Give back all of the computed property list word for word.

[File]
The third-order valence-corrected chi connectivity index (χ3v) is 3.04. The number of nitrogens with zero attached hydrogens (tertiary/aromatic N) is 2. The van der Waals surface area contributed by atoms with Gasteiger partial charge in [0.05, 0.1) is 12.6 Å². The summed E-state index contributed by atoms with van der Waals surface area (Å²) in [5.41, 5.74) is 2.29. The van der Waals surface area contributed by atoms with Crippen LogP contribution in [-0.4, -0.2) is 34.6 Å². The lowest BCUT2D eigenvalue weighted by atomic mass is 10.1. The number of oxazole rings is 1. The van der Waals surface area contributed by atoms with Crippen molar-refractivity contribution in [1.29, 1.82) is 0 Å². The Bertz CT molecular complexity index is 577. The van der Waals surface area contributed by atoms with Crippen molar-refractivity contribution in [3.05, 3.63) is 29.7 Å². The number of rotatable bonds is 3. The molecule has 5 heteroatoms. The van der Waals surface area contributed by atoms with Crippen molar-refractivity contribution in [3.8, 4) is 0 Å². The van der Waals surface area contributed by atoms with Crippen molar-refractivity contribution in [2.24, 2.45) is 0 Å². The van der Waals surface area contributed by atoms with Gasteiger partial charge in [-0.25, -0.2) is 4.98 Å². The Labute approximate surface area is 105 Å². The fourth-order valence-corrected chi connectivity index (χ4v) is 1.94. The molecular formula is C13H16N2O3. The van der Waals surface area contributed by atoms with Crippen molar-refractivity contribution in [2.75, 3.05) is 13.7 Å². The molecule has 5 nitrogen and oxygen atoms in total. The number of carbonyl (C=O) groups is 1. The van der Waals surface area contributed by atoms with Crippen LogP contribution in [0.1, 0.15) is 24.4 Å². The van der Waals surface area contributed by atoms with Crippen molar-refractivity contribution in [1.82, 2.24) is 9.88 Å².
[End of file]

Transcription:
The third-order valence-corrected chi connectivity index (χ3v) is 3.04. The number of nitrogens with zero attached hydrogens (tertiary/aromatic N) is 2. The van der Waals surface area contributed by atoms with Gasteiger partial charge in [0.05, 0.1) is 12.6 Å². The summed E-state index contributed by atoms with van der Waals surface area (Å²) in [5.41, 5.74) is 2.29. The van der Waals surface area contributed by atoms with Crippen LogP contribution in [-0.4, -0.2) is 34.6 Å². The lowest BCUT2D eigenvalue weighted by atomic mass is 10.1. The number of oxazole rings is 1. The van der Waals surface area contributed by atoms with Crippen molar-refractivity contribution in [1.29, 1.82) is 0 Å². The Bertz CT molecular complexity index is 577. The van der Waals surface area contributed by atoms with Crippen molar-refractivity contribution in [3.05, 3.63) is 29.7 Å². The number of rotatable bonds is 3. The molecule has 5 heteroatoms. The van der Waals surface area contributed by atoms with Crippen molar-refractivity contribution in [3.8, 4) is 0 Å². The van der Waals surface area contributed by atoms with Crippen molar-refractivity contribution in [2.24, 2.45) is 0 Å². The van der Waals surface area contributed by atoms with Gasteiger partial charge in [-0.25, -0.2) is 4.98 Å². The Labute approximate surface area is 105 Å². The fourth-order valence-corrected chi connectivity index (χ4v) is 1.94. The molecular formula is C13H16N2O3. The van der Waals surface area contributed by atoms with Crippen molar-refractivity contribution in [2.75, 3.05) is 13.7 Å². The molecule has 5 nitrogen and oxygen atoms in total. The number of carbonyl (C=O) groups is 1. The van der Waals surface area contributed by atoms with Crippen LogP contribution in [0.1, 0.15) is 24.4 Å². The van der Waals surface area contributed by atoms with Crippen molar-refractivity contribution in [1.82, 2.24) is 9.88 Å².